Rotten Apples is the new website that can tell you whether or not your favorite TV shows feature alleged sexual predators
Lately, it feels like picking something to watch is more politically charged than ever. Before, we were choosing whether to watch something we found entertaining or spread messages we liked. Now, we also have to risk supporting abusers in our media. But that’s where Rotten Apples, the online expert of what TV shows and films are free from sexual predators. Typing your favorite series into Rotten Apples is nerve-wracking, but it’s useful to discover what’s going on behind the scenes. It is hard to keep up with the endless number of sexual assault, harassment, and rape allegations these days. But Rotten Apples was created to help keep people informed about their faves.
If you type in House of Cards for instance, Kevin Spacey’s sexual misconduct immediately flags the show as a “Rotten Apple.” If you type in That ’70s Show, Danny Masterson’s rape accusations cause it to be declared a “Rotten Apple.”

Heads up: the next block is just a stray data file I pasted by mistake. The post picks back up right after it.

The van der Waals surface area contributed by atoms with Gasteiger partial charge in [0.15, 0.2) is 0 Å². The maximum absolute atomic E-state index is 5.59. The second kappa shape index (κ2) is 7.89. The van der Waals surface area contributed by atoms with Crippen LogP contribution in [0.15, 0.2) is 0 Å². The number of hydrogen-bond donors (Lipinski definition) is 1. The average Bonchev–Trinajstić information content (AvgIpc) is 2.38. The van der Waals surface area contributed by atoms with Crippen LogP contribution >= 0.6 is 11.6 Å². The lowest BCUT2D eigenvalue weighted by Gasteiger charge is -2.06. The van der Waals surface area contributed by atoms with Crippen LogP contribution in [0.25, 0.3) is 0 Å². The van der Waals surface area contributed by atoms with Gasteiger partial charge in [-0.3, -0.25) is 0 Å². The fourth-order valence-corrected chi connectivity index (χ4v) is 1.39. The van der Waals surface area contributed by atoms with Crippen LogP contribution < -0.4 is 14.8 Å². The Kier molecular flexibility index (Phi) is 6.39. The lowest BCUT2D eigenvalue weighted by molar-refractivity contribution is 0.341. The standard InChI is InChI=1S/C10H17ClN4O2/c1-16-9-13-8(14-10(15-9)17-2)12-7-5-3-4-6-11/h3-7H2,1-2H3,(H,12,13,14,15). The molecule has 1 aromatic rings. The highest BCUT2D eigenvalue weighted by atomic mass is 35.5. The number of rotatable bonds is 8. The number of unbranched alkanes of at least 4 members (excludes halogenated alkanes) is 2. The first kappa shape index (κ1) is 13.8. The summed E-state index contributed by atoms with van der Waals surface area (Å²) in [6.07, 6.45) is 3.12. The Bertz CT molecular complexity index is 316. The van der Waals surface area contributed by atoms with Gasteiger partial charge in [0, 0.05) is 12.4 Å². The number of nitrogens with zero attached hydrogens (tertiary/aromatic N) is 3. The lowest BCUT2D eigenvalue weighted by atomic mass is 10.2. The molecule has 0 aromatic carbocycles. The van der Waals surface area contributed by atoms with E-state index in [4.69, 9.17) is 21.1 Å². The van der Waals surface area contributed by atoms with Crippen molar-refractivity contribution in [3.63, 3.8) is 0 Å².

The database is brilliant. And though it’s “Fresh Apples” versus “Rotten Apples” labelling can seem silly, it’s not intended to make light of anything. The ability to stay informed about actors, producers, directors, and writers is a really good thing. It is completely up to you whether or not you keep watching a show in spite of sexual assault allegations. After all, it seems nearly impossible to completely avoid any show or movie for that reason. The Weinsteins alone were involved in so many fantastic films in the past couple of decades. However, we think it’s great that this database exists to help us become more informed.
Rotten Apples is honest, informative, and up-to-date.
And on the plus side, it’s such a relief to type in your favorite show and get a happy “Fresh Apples.”
Let’s hope it stays that way.
And the database is extensive, too, cataloguing both major and minor roles.
It even calls out our current POTUS in his cameo roles.
Don’t forget about this one.
Or this one.
If you believe the database is missing something, there’s even an option to click and submit the name of the person and an article for evidence.
We wish a tool like this didn’t have to exist.
But it’s cool that it does, and we’re definitely glad we have it. The next time you’re ready to start a new TV show or throw on a movie, give it the ol’ Rotten Apples try. It may help minimize your “to watch” list.